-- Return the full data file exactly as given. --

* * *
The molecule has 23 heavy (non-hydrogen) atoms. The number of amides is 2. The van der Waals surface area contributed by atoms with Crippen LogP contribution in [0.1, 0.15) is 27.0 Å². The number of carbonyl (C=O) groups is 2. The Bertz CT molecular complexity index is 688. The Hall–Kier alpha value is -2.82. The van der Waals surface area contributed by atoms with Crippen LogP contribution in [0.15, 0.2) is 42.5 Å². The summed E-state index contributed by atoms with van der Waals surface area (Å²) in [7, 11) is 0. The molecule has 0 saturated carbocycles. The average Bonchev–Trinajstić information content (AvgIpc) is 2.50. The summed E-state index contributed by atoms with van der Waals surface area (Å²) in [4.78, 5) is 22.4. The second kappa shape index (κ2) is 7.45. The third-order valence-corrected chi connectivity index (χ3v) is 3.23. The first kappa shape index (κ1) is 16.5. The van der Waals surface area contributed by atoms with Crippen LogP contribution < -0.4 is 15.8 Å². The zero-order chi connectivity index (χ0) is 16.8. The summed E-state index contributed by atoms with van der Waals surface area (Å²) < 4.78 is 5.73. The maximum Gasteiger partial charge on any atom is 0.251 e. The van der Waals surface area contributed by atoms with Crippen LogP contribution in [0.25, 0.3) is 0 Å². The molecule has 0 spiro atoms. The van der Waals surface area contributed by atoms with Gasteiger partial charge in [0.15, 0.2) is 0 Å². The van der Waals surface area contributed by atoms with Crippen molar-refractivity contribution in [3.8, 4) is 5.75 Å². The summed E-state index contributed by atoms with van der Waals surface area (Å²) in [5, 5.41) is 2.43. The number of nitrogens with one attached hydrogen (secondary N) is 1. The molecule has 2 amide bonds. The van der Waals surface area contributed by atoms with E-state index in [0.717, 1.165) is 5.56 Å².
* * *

The molecule has 23 heavy (non-hydrogen) atoms. The number of amides is 2. The van der Waals surface area contributed by atoms with Crippen LogP contribution in [0.1, 0.15) is 27.0 Å². The number of carbonyl (C=O) groups is 2. The Bertz CT molecular complexity index is 688. The Hall–Kier alpha value is -2.82. The van der Waals surface area contributed by atoms with Crippen LogP contribution in [0.15, 0.2) is 42.5 Å². The summed E-state index contributed by atoms with van der Waals surface area (Å²) in [7, 11) is 0. The molecule has 0 saturated carbocycles. The average Bonchev–Trinajstić information content (AvgIpc) is 2.50. The summed E-state index contributed by atoms with van der Waals surface area (Å²) in [4.78, 5) is 22.4. The second kappa shape index (κ2) is 7.45. The third-order valence-corrected chi connectivity index (χ3v) is 3.23. The first kappa shape index (κ1) is 16.5. The van der Waals surface area contributed by atoms with Crippen LogP contribution < -0.4 is 15.8 Å². The zero-order chi connectivity index (χ0) is 16.8. The summed E-state index contributed by atoms with van der Waals surface area (Å²) < 4.78 is 5.73. The maximum Gasteiger partial charge on any atom is 0.251 e. The van der Waals surface area contributed by atoms with Crippen LogP contribution in [0.25, 0.3) is 0 Å². The molecule has 0 spiro atoms. The van der Waals surface area contributed by atoms with Gasteiger partial charge in [0.15, 0.2) is 0 Å². The van der Waals surface area contributed by atoms with Crippen molar-refractivity contribution in [3.8, 4) is 5.75 Å². The summed E-state index contributed by atoms with van der Waals surface area (Å²) in [5, 5.41) is 2.43. The number of nitrogens with one attached hydrogen (secondary N) is 1. The molecule has 2 amide bonds. The van der Waals surface area contributed by atoms with E-state index in [0.717, 1.165) is 5.56 Å².